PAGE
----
Such a step would have a concrete impact, because an International Criminal Court investigation was requested by several countries, and is already underway. But a Colombian withdrawal would be another major propaganda victory for the Maduro regime.
According to the United Nations’ High Commissioner for Human Rights Office, Maduro’s death squads are responsible for more than 6,800 extrajudicial killings just between January 2018 and May 2019. Political murders, torture and intimidation of political opponents in Venezuela continue today, human rights activists say.
As foreboding as all of that is, Petro’s plans apparently go far beyond condoning and, perhaps, even inciting violence. He fully intends to replicate the economic policies of his nearest neighbor to the west, the corrupt and destitute people’s republic of Venezuela.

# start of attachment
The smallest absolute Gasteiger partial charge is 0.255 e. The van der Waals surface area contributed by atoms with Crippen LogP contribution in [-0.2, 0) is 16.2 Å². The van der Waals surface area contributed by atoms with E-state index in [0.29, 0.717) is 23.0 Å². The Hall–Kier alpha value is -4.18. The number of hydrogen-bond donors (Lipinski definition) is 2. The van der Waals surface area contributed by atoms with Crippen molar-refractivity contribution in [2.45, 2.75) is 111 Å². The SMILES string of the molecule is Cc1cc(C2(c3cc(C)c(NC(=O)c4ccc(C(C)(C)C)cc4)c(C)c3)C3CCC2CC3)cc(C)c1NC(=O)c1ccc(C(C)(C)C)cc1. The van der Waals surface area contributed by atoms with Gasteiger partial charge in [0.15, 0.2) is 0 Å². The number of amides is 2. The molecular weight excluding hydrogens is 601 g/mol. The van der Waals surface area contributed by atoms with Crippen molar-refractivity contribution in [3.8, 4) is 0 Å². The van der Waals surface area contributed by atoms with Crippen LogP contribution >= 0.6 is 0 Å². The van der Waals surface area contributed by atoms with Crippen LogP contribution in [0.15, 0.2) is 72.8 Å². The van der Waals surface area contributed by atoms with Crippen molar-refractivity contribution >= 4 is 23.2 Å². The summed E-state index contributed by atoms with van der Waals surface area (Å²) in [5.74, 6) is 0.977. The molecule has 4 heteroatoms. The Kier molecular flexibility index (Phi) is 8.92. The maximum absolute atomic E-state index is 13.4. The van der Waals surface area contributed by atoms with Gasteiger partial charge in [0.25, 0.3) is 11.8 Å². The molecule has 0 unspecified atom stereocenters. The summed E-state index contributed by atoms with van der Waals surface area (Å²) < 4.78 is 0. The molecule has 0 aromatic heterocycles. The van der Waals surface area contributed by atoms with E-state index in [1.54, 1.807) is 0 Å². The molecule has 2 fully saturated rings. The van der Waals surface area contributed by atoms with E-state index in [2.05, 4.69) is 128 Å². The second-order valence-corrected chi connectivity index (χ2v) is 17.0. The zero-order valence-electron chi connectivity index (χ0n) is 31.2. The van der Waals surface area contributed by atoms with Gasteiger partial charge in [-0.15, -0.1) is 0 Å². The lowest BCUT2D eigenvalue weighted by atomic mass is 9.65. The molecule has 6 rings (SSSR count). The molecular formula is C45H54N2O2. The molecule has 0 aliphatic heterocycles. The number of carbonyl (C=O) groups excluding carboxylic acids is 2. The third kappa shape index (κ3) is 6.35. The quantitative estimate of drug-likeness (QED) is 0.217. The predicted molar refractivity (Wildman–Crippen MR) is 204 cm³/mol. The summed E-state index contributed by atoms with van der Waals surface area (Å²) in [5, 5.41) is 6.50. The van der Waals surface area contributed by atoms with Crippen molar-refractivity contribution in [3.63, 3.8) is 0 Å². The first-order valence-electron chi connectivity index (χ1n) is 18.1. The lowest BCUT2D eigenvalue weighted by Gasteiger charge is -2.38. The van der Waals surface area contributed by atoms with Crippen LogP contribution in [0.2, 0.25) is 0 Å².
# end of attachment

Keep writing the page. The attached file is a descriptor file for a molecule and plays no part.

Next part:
Here’s how the Heritage Foundation, in its July commentary “A Marxist ‘Hurricane’ Threatens the Western Hemisphere,” summed up Petro’s plans – and very likely Colombia’s future:
Petro has promised to “democratize” unproductive private land—Newspeak euphemisms for land grabs—to redistribute private pensions, and to halt new oil and gas production (because he also understands that environmental extremism is another way to gut capitalism). He insists that he will not outright expropriate land but that the government will hike taxes on landholdings that it considers unproductive and that, if the owner can’t pay, he will forfeit it to the government.